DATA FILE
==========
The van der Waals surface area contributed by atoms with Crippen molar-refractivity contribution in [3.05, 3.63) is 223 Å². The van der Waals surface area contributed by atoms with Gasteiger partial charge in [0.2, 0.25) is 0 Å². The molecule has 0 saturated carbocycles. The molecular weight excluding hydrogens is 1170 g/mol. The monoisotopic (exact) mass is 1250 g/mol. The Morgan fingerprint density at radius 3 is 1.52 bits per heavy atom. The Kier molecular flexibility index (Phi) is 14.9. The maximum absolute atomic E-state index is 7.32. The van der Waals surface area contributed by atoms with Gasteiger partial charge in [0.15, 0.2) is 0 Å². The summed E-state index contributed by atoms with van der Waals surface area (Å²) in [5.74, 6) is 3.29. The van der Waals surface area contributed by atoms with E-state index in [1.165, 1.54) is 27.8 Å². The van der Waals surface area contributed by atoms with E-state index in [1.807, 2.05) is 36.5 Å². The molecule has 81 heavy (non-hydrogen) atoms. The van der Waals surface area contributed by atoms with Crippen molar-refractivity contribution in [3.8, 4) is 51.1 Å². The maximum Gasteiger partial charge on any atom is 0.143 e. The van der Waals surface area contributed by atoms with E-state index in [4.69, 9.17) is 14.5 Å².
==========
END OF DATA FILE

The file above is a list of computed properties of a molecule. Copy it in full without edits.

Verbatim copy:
The van der Waals surface area contributed by atoms with Crippen molar-refractivity contribution in [3.05, 3.63) is 223 Å². The van der Waals surface area contributed by atoms with Gasteiger partial charge in [0.2, 0.25) is 0 Å². The molecule has 0 saturated carbocycles. The molecular weight excluding hydrogens is 1170 g/mol. The monoisotopic (exact) mass is 1250 g/mol. The Morgan fingerprint density at radius 3 is 1.52 bits per heavy atom. The Kier molecular flexibility index (Phi) is 14.9. The maximum absolute atomic E-state index is 7.32. The van der Waals surface area contributed by atoms with Gasteiger partial charge in [0.15, 0.2) is 0 Å². The summed E-state index contributed by atoms with van der Waals surface area (Å²) in [5.74, 6) is 3.29. The van der Waals surface area contributed by atoms with E-state index in [1.165, 1.54) is 27.8 Å². The van der Waals surface area contributed by atoms with E-state index in [1.807, 2.05) is 36.5 Å². The molecule has 81 heavy (non-hydrogen) atoms. The van der Waals surface area contributed by atoms with Crippen molar-refractivity contribution in [3.8, 4) is 51.1 Å². The maximum Gasteiger partial charge on any atom is 0.143 e. The van der Waals surface area contributed by atoms with E-state index in [4.69, 9.17) is 14.5 Å².